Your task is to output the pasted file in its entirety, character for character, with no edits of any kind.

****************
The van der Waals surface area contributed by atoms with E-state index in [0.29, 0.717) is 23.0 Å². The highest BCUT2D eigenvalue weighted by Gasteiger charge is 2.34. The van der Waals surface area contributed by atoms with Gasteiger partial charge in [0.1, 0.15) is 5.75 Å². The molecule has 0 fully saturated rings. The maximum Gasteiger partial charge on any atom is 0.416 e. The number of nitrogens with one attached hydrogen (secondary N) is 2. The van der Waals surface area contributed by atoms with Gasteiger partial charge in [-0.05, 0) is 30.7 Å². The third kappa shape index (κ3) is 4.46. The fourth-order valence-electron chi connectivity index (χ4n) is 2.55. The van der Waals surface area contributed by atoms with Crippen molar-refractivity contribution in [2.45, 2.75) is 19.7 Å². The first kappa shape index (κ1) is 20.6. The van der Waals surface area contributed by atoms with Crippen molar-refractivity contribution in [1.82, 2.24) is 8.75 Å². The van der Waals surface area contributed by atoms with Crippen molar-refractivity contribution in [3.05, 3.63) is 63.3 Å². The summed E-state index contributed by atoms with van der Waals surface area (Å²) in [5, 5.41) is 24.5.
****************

The van der Waals surface area contributed by atoms with E-state index in [0.29, 0.717) is 23.0 Å². The highest BCUT2D eigenvalue weighted by Gasteiger charge is 2.34. The van der Waals surface area contributed by atoms with Gasteiger partial charge in [0.1, 0.15) is 5.75 Å². The molecule has 0 fully saturated rings. The maximum Gasteiger partial charge on any atom is 0.416 e. The number of nitrogens with one attached hydrogen (secondary N) is 2. The van der Waals surface area contributed by atoms with Gasteiger partial charge in [-0.05, 0) is 30.7 Å². The third kappa shape index (κ3) is 4.46. The fourth-order valence-electron chi connectivity index (χ4n) is 2.55. The van der Waals surface area contributed by atoms with Crippen molar-refractivity contribution in [2.45, 2.75) is 19.7 Å². The first kappa shape index (κ1) is 20.6. The van der Waals surface area contributed by atoms with Crippen molar-refractivity contribution in [1.82, 2.24) is 8.75 Å². The van der Waals surface area contributed by atoms with Crippen molar-refractivity contribution in [3.05, 3.63) is 63.3 Å². The summed E-state index contributed by atoms with van der Waals surface area (Å²) in [5, 5.41) is 24.5.